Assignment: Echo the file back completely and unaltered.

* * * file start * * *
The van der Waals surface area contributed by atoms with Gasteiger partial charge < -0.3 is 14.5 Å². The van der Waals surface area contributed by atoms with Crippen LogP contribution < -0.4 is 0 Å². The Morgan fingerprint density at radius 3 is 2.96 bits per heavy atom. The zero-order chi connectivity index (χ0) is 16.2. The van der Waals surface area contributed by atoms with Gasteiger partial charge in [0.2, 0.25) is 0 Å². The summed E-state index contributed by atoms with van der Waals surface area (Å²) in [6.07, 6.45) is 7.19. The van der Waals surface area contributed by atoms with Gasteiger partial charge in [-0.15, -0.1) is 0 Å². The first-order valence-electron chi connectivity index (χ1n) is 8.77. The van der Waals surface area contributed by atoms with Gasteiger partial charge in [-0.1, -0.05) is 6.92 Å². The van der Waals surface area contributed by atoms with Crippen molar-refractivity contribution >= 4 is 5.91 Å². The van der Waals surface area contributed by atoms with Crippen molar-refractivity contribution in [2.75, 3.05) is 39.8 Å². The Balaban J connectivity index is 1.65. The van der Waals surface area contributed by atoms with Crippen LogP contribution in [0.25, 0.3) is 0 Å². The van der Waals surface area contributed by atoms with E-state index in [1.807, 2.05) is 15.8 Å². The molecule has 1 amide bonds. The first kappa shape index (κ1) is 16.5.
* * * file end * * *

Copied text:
The van der Waals surface area contributed by atoms with Gasteiger partial charge < -0.3 is 14.5 Å². The van der Waals surface area contributed by atoms with Crippen LogP contribution < -0.4 is 0 Å². The Morgan fingerprint density at radius 3 is 2.96 bits per heavy atom. The zero-order chi connectivity index (χ0) is 16.2. The van der Waals surface area contributed by atoms with Gasteiger partial charge in [0.2, 0.25) is 0 Å². The summed E-state index contributed by atoms with van der Waals surface area (Å²) in [6.07, 6.45) is 7.19. The van der Waals surface area contributed by atoms with Gasteiger partial charge in [-0.15, -0.1) is 0 Å². The first-order valence-electron chi connectivity index (χ1n) is 8.77. The van der Waals surface area contributed by atoms with Gasteiger partial charge in [-0.1, -0.05) is 6.92 Å². The van der Waals surface area contributed by atoms with Crippen molar-refractivity contribution >= 4 is 5.91 Å². The van der Waals surface area contributed by atoms with Crippen molar-refractivity contribution in [2.75, 3.05) is 39.8 Å². The Balaban J connectivity index is 1.65. The van der Waals surface area contributed by atoms with Crippen LogP contribution in [0.25, 0.3) is 0 Å². The van der Waals surface area contributed by atoms with E-state index in [1.807, 2.05) is 15.8 Å². The molecule has 1 amide bonds. The first kappa shape index (κ1) is 16.5.